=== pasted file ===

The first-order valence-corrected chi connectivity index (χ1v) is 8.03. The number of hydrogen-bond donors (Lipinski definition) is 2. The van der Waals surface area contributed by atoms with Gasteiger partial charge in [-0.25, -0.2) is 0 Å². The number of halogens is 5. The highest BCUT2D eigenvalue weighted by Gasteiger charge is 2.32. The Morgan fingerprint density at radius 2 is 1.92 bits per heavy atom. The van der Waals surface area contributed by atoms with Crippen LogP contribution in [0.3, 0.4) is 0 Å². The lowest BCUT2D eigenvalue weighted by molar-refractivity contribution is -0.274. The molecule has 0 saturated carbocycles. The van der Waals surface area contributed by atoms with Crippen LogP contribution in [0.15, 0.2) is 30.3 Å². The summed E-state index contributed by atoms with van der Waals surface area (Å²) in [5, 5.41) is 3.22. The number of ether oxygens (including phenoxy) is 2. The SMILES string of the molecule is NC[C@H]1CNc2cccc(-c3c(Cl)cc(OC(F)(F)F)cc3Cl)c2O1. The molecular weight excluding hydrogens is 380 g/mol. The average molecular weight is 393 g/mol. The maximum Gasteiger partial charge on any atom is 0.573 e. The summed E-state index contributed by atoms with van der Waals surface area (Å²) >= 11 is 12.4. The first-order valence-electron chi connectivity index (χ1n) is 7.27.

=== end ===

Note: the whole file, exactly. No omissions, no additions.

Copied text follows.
The first-order valence-corrected chi connectivity index (χ1v) is 8.03. The number of hydrogen-bond donors (Lipinski definition) is 2. The van der Waals surface area contributed by atoms with Gasteiger partial charge in [-0.25, -0.2) is 0 Å². The number of halogens is 5. The highest BCUT2D eigenvalue weighted by Gasteiger charge is 2.32. The Morgan fingerprint density at radius 2 is 1.92 bits per heavy atom. The van der Waals surface area contributed by atoms with Crippen LogP contribution in [0.3, 0.4) is 0 Å². The lowest BCUT2D eigenvalue weighted by molar-refractivity contribution is -0.274. The molecule has 0 saturated carbocycles. The van der Waals surface area contributed by atoms with Crippen LogP contribution in [0.15, 0.2) is 30.3 Å². The summed E-state index contributed by atoms with van der Waals surface area (Å²) in [5, 5.41) is 3.22. The number of ether oxygens (including phenoxy) is 2. The SMILES string of the molecule is NC[C@H]1CNc2cccc(-c3c(Cl)cc(OC(F)(F)F)cc3Cl)c2O1. The molecular weight excluding hydrogens is 380 g/mol. The average molecular weight is 393 g/mol. The maximum Gasteiger partial charge on any atom is 0.573 e. The summed E-state index contributed by atoms with van der Waals surface area (Å²) >= 11 is 12.4. The first-order valence-electron chi connectivity index (χ1n) is 7.27.